The tagged T cells are a little like bloodhounds that bay loudly as they chase down their prey. The baying tells the dogs' human handlers where both the bloodhounds and the prey are. In the same way, the researchers could tell when T cells were near their prey -- a tumor -- because they could see the protein products of the reporter genes clustering there.

PET scans showing the T cells' locations tell researchers how many T cells have reached a tumor -- whether it's 6 million cells or 50 million -- and whether the cells are alive.

"And you can come back and redo the imaging after a few days, weeks or months," said Gambhir. Repetition of the scan provides a timeline of T cell behavior.

One thing the new technique cannot do is tell researchers whether the T cells are actually attached to tumor cells. But that's coming, Gambhir said.

"Right now, the reporter gene is always on," he said. "But we could change the reporter gene so it only comes on after it latches onto the tumor cell and kills it." That approach works in mice, but isn't quite ready for human trials, he said.


The new T cell imaging technology can also reveal, indirectly, where other unsuspected tumors are. "In one patient," said Gambhir, "the T cells went to the tumor in the brain, as expected. But some of the T cells wandered away to another area of the brain." Even though the second tumor had been invisible to standard imaging, the "bright" T cells in the PET scan revealed its presence.

But the biggest surprise, said Gambhir, is that the technique worked at all. "Some people are going to say, 'This is not possible; how did they get this to work?'"

Part of it is chance and part of it is a lot of his team's prior research efforts, he said, estimating that his lab has produced 50 papers over the last 15 years in the quest to make the T cell imaging technology work, first in animals, and, now, finally, in humans.

What T cell imaging means for patients

Glioblastoma is a particularly intractable cancer for which immunotherapies have a long way to go, said Gambhir. In all of the cases in the study, the team was able to visualize the T cells. "But in every single case, the patient still died," Gambhir said. "So the question is, what is going wrong? Is it that the T cells just are not surviving long at the tumor site? Is the tumor too aggressive? Do the T cells kill some of the tumor cells but the rest go on?"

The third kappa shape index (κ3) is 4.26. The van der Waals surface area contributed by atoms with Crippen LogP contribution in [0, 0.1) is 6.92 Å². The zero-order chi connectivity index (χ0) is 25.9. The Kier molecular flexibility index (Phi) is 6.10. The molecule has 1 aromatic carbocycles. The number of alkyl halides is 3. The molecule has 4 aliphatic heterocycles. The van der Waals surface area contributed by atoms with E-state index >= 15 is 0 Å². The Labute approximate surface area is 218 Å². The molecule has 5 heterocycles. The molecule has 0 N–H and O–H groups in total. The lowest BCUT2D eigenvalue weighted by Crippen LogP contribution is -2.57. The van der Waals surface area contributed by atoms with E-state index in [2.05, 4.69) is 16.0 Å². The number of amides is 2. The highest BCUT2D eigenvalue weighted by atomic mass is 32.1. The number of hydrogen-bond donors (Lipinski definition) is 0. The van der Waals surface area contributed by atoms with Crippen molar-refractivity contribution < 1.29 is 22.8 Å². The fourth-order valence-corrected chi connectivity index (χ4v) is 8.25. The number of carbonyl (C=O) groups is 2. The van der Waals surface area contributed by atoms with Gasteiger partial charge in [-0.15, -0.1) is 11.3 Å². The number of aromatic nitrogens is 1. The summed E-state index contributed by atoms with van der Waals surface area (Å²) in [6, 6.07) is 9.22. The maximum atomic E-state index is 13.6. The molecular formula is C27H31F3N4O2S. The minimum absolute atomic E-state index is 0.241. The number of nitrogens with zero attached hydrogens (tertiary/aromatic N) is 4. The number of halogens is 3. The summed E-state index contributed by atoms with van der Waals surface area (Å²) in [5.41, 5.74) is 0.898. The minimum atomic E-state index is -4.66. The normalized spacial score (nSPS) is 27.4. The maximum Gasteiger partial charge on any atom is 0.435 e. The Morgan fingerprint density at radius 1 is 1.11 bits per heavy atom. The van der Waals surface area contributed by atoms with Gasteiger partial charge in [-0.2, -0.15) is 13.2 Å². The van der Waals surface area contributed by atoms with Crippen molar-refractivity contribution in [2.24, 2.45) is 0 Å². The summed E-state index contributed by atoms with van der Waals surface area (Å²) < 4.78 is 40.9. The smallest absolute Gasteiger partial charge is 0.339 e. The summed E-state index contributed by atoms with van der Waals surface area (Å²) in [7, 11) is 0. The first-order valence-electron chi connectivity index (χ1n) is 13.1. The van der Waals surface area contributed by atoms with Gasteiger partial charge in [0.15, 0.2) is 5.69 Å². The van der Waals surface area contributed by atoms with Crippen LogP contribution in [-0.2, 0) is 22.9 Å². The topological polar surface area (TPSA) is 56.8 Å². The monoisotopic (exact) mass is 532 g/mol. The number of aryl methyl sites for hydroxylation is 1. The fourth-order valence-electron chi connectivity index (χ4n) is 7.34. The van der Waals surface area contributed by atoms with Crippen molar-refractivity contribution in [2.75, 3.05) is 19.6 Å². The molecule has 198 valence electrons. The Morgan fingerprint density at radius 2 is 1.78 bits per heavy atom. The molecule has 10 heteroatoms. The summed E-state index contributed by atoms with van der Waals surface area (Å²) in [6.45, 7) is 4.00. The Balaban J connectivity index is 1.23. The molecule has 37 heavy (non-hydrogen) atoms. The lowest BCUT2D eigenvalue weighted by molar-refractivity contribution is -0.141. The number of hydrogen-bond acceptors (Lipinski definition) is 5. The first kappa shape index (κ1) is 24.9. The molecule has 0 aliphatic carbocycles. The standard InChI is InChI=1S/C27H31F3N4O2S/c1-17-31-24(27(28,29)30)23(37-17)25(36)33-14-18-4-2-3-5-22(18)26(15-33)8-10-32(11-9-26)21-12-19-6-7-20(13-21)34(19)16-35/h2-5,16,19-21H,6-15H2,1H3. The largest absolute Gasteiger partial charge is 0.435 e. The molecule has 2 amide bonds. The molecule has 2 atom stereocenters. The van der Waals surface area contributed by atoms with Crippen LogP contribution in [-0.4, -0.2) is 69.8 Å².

For glioblastoma patients, said Gambhir, the new technique will allow researchers to see immunotherapies in action and thus be better able to understand, and hopefully fix, things that go wrong with them.

The work is an example of Stanford Medicine's focus on precision health, the goal of which is to anticipate and prevent disease in the healthy and precisely diagnose and treat disease in the ill.
Other Stanford co-authors of the paper are statistician Jarrett Rosenberg, PhD, and the Canary Center's director of preclinical imaging core Frezghi Habte, PhD.

Researchers from the Hôpital de la Cité-de-la-Santé de Laval in Canada; University College in London; CellSight Technologies; City of Hope; University of California-Los Angeles; Sangamo BioSciences Inc.; and Seattle Children's Research Institute also co-authored the study.

The study was funded by the National Cancer Institute (grants ICMIC P50CA114747, RO1CA082214, RO1CA135486, R01CA155769, R21NS081594 and R21CA189223); the Ben & Catherine Ivy Foundation; Sangamo Biosciences; the Wellcome Trust; and the Royal Society.

Stanford's Department of Radiology also supported the work.

The Stanford University School of Medicine consistently ranks among the nation's top medical schools, integrating research, medical education, patient care and community service. For more news about the school, please visit The medical school is part of Stanford Medicine, which includes Stanford Health Care and Stanford Children's Health. For information about all three, please visit

Stanford University Medical Center